The hydrogenated medium 15 is surrounded by a rst shiend 116 which absorbs the low-energy gamma rays and a second shield 17 which absorbs the low-energy neutrons. The complete assembly is contained within a cylindrical casing 1&8. The three detectors are removably fixed on a disc 20 which is slidably mounted inside the cylindrical casing 118.
Once the detectors are placed in position in the hydrogenated medium 15, the cylindrical casing 18 is sealed off by a plug 22 which serves to clamp a seal 23, thereby ensuring leak-tightness. Said plug is litted with an axial bushing 24 which permits the insertion of a exible tube containing the lead-in wires which come from the detectors and serve to transmit the indications from these latter to amplication and counting units (not shown in the drawings). When clamped in position, the bushing 24 serves to compress a seal 25 against the exible tube.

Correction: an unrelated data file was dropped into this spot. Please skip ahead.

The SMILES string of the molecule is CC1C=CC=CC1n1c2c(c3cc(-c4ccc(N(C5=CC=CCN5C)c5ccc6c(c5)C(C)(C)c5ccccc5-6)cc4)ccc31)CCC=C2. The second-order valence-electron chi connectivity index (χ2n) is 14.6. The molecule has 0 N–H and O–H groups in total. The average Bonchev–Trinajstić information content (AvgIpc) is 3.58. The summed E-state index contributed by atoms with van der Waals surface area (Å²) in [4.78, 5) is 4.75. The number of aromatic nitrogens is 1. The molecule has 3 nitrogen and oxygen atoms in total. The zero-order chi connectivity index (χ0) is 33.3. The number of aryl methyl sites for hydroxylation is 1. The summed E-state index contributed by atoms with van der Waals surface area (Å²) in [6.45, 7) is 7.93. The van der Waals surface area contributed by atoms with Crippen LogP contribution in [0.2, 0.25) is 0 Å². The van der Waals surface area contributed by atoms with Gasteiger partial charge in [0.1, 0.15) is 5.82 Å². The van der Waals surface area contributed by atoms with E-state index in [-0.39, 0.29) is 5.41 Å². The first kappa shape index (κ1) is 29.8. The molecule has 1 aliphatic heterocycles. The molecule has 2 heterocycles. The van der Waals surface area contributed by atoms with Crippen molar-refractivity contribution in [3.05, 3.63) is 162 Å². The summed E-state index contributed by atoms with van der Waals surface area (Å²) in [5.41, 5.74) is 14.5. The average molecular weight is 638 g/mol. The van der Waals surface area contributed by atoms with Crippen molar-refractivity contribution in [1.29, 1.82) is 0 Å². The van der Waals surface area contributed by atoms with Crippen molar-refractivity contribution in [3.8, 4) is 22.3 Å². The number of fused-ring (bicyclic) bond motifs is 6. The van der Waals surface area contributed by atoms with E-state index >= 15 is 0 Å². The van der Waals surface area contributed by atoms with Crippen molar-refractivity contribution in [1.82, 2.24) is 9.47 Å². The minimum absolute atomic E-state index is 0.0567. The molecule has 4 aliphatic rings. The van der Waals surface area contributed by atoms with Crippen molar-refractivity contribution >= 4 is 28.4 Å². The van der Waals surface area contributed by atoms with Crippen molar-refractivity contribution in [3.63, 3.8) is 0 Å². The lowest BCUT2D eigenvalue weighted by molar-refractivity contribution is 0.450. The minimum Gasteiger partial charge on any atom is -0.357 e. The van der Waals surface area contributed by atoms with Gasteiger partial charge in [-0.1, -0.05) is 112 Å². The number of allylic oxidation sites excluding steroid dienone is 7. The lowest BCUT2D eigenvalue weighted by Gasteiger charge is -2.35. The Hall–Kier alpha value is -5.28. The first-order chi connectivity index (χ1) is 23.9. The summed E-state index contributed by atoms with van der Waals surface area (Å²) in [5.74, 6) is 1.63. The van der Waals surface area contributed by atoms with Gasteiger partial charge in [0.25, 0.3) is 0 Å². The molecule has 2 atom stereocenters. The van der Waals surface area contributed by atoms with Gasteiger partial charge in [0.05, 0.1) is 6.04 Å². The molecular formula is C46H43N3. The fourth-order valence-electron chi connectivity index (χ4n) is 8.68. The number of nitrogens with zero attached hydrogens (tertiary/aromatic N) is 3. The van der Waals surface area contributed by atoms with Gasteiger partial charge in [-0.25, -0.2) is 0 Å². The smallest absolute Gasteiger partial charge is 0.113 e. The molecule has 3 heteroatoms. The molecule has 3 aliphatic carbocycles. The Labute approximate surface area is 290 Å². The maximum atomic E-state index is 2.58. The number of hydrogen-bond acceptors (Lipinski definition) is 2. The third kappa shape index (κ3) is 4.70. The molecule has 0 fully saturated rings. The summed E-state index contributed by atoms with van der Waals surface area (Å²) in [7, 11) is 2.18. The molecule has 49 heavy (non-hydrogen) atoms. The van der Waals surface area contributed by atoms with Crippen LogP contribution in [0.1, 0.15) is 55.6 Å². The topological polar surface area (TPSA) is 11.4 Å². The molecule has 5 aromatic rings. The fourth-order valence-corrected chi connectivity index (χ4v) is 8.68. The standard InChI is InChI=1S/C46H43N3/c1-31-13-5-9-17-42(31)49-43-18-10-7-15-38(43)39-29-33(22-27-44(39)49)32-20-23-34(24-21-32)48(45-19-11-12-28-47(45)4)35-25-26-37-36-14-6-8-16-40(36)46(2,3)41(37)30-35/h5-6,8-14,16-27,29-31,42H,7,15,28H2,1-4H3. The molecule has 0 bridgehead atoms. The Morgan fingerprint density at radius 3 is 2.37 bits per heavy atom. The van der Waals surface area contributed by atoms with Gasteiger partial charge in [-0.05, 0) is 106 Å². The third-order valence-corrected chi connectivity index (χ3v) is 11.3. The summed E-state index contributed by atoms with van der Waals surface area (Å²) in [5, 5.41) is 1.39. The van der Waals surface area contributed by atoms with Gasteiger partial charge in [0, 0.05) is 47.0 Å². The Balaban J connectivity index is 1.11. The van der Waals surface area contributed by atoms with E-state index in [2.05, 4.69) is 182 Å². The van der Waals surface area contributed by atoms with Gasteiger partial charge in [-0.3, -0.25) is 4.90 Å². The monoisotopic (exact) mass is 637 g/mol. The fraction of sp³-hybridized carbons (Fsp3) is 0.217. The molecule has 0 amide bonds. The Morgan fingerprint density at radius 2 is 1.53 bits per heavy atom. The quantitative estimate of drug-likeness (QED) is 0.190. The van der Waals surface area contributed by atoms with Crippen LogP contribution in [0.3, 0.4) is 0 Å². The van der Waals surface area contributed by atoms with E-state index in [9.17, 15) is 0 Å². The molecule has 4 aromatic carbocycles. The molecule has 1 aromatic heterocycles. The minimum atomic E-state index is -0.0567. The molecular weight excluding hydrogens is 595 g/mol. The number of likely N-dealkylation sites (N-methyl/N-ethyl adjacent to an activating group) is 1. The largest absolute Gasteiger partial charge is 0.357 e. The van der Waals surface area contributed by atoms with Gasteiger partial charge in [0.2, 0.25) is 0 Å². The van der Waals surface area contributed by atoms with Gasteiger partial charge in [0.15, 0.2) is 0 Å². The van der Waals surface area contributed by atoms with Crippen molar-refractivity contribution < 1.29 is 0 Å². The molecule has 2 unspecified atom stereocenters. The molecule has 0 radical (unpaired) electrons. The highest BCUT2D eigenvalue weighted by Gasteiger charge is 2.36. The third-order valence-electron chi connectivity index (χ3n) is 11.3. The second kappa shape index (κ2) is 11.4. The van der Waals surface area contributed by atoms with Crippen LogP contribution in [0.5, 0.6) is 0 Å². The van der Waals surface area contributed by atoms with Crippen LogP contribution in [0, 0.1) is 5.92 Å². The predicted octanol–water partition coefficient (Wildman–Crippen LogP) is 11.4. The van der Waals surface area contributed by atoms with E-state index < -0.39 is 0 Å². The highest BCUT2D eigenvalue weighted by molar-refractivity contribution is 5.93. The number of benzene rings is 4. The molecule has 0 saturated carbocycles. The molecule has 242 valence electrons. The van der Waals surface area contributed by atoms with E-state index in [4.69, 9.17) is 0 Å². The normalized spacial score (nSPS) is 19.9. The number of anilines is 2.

Generally speaking, the number and types of neutron and gamma ray detectors, their relative arrangement and the thickness of the hydrogenated scattering and slowingdown medium are chosen correlatively in such a manner as to ensure that said medium performs its intended function with maximum effectiveness With respect to the two types of radiation.